Can PlayStation Now Compete With Xbox One Backward Compatibility? Pros and Cons
While it’s debatable which firm was the most convincing in June 2015 at the E3, it’s an undeniable fact that Microsoft’s announcement of Backward Compatibility for the Xbox One was one of the biggest reveals of the event.
The arsenal of Xbox 360 backward compatible games available for the Xbox One have been short initially, but the list continues to be growing, and we expect it to contain the majority of the most successful titles within six months or so.
With the ever-present competition between Sony’s PlayStation series of consoles and Microsoft’s Xbox, there has been a general suggestion that Microsoft pulled this rabbit out of a hat in an attempt to counter the PlayStation Now cloud-based service being offered to customers who own various Sony products.
The comparison is attractive, and despite there being certain similarities and differences between the two schemes, let’s entertain the thought of them being relevant competing features.
The Xbox One backward compatibility system isn’t completely hardware-based – with every (currently available) backward compatible game you acquire, there’s a small-sized emulator of sorts – round about 450MB in size – that emulates the hardware of the Xbox 360 on the Xbox One.
Though some of the initial games were laggy affairs (as expected with a relatively fresh emulator), the system is being refined as more games are released, and the true value of this feature is that at a very cheap price, one has the privilege to be able to play older Xbox 360 games on their monster console.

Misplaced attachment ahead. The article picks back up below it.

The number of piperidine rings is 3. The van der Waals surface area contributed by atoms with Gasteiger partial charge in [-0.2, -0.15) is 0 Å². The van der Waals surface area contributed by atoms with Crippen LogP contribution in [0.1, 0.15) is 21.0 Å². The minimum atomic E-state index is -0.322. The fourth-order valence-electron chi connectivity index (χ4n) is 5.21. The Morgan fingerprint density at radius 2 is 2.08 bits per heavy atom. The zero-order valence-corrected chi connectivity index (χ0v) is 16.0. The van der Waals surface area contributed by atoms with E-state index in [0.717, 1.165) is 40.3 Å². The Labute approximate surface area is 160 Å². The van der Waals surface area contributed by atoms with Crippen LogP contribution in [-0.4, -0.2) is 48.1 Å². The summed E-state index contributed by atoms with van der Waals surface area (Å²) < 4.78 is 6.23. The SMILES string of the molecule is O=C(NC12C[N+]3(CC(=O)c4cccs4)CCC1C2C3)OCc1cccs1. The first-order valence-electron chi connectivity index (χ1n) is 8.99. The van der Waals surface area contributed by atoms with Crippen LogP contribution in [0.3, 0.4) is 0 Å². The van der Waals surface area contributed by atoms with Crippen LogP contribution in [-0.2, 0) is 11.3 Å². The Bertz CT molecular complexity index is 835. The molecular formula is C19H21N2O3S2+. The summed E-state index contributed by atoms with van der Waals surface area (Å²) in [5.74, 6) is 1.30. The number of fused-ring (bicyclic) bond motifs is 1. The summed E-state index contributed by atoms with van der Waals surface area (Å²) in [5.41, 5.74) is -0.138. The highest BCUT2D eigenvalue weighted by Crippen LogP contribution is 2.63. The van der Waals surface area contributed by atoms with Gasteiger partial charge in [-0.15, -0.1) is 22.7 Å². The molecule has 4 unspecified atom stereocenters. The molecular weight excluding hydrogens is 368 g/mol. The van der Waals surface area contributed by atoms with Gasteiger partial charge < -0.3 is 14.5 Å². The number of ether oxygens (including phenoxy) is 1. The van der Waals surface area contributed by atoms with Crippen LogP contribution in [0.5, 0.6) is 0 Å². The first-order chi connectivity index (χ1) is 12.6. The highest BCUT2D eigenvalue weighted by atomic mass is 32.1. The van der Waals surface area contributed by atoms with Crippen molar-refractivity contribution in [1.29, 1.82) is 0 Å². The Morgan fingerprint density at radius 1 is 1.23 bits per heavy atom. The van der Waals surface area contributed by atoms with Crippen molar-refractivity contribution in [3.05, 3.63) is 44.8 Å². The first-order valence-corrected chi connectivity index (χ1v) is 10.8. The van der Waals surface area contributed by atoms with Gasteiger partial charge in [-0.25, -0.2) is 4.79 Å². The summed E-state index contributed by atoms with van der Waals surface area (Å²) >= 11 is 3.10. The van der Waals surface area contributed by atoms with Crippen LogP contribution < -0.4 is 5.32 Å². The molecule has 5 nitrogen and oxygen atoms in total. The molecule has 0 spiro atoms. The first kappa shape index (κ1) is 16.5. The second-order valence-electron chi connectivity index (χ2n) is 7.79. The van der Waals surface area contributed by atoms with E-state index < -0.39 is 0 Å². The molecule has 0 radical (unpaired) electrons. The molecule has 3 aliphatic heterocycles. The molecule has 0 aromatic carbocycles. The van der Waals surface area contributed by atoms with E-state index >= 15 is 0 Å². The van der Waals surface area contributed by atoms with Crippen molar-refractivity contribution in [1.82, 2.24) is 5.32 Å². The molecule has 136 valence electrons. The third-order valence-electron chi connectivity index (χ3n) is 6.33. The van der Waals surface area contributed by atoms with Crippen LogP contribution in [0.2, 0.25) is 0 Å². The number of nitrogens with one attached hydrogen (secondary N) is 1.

The PlayStation Now is different. You have to purchase a subscription of sorts and have a DualShock 3 or 4 controller that would allow you to remotely play certain available games on Sony products that go beyond just the PlayStation 4.
This means the game you are playing is not running on the system it is being played on, but on a remote server.
There are positive and negative aspects to this; the obvious positive is that it’s very cool that you’d be able to play a PlayStation 3 or even PlayStation 4 game on certain PS Now compatible Sony Bravia TVs.
The negative though is that proximity from the server and internet speed would greatly affect your experience, even if you are playing a singleplayer game.
However, the biggest factors in these presented Microsoft and Sony features is not actually limited to technicality; price has a huge say in determining which one is the more reasonable proposal for playing older games on newer/different hardware.
The Xbox One Backward Compatibility allows users to play Xbox 360 games they owned for no additional cost whatsoever. Meanwhile, Sony offers two subscription packages for their PlayStation Now program: one month for $19.99, or a three-month package for $44.99 (about $15 per month).
Bear in mind that this is a mandatory fee, which means that even if you own a certain PlayStation 3 game and want to play it, you will still have to pay up.
This, for me and many others, is the killer decider between the two. Normally, it’s always left to the viewers to judge for themselves, but the prices and certain cons of the PlayStation Now feature make it unfeasible when compared to Xbox One Backward Compatibility.
One could argue that Microsoft’s feature has a far limited amount of games than the titles available for PlayStation Now, but it cannot be ignored that PS Now is a much older program, introduced in early 2014, while Xbox One Backward Compatibility was announced just two months ago.
Sony will need to add some form of compensation for those who already own titles they wish to play. However, the issue of responsiveness still remains at large even if pricing-based measurements are taken, and that is why I feel the Xbox One Backwards Compatibility feature will surpass PS Now as more games are added to it.
And I believe if Sony wants to do something about backward compatibility, they would need to make the service free as part of PS Plus membership. Although it seems highly unlikely, the news of recent increase in PS Plus prices in EU could mean something.
Anyhow, let us know about your views about these services and how you any of these services suit you better.